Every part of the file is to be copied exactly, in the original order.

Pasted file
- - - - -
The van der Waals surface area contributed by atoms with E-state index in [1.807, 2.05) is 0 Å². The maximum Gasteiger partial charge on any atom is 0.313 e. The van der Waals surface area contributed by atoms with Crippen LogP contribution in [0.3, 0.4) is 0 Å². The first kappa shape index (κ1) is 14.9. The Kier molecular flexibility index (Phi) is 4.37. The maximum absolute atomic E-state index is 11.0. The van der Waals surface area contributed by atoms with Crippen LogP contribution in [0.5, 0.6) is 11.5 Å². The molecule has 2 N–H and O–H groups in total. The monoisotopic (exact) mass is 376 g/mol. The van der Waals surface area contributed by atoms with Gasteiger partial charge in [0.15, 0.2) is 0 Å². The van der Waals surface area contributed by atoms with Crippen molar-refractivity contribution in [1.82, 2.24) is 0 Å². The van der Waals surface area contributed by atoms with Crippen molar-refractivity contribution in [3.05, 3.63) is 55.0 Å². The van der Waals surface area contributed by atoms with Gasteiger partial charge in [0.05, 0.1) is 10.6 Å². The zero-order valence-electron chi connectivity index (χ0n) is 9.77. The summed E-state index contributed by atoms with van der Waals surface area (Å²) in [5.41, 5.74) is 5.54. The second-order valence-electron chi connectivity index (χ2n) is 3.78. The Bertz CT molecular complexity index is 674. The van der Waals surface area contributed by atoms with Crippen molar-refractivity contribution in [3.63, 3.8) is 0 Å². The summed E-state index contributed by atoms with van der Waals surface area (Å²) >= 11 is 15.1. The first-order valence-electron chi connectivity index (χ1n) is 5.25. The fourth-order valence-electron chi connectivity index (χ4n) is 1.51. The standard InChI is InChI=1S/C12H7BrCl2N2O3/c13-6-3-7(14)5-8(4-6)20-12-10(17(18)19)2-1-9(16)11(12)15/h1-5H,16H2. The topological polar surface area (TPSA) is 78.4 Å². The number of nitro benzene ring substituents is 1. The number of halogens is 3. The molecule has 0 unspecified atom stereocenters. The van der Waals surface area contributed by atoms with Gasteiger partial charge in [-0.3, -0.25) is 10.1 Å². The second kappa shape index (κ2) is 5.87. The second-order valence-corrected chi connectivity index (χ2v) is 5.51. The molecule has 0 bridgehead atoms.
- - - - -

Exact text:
The van der Waals surface area contributed by atoms with E-state index in [1.807, 2.05) is 0 Å². The maximum Gasteiger partial charge on any atom is 0.313 e. The van der Waals surface area contributed by atoms with Crippen LogP contribution in [0.3, 0.4) is 0 Å². The first kappa shape index (κ1) is 14.9. The Kier molecular flexibility index (Phi) is 4.37. The maximum absolute atomic E-state index is 11.0. The van der Waals surface area contributed by atoms with Crippen LogP contribution in [0.5, 0.6) is 11.5 Å². The molecule has 2 N–H and O–H groups in total. The monoisotopic (exact) mass is 376 g/mol. The van der Waals surface area contributed by atoms with Gasteiger partial charge in [0.15, 0.2) is 0 Å². The van der Waals surface area contributed by atoms with Crippen molar-refractivity contribution in [1.82, 2.24) is 0 Å². The van der Waals surface area contributed by atoms with Crippen molar-refractivity contribution in [3.05, 3.63) is 55.0 Å². The van der Waals surface area contributed by atoms with Gasteiger partial charge in [0.05, 0.1) is 10.6 Å². The zero-order valence-electron chi connectivity index (χ0n) is 9.77. The summed E-state index contributed by atoms with van der Waals surface area (Å²) in [5.41, 5.74) is 5.54. The second-order valence-electron chi connectivity index (χ2n) is 3.78. The Bertz CT molecular complexity index is 674. The van der Waals surface area contributed by atoms with Crippen molar-refractivity contribution in [3.63, 3.8) is 0 Å². The summed E-state index contributed by atoms with van der Waals surface area (Å²) >= 11 is 15.1. The first-order valence-electron chi connectivity index (χ1n) is 5.25. The fourth-order valence-electron chi connectivity index (χ4n) is 1.51. The standard InChI is InChI=1S/C12H7BrCl2N2O3/c13-6-3-7(14)5-8(4-6)20-12-10(17(18)19)2-1-9(16)11(12)15/h1-5H,16H2. The topological polar surface area (TPSA) is 78.4 Å². The number of nitro benzene ring substituents is 1. The number of halogens is 3. The molecule has 0 unspecified atom stereocenters. The van der Waals surface area contributed by atoms with Gasteiger partial charge in [-0.3, -0.25) is 10.1 Å². The second kappa shape index (κ2) is 5.87. The second-order valence-corrected chi connectivity index (χ2v) is 5.51. The molecule has 0 bridgehead atoms.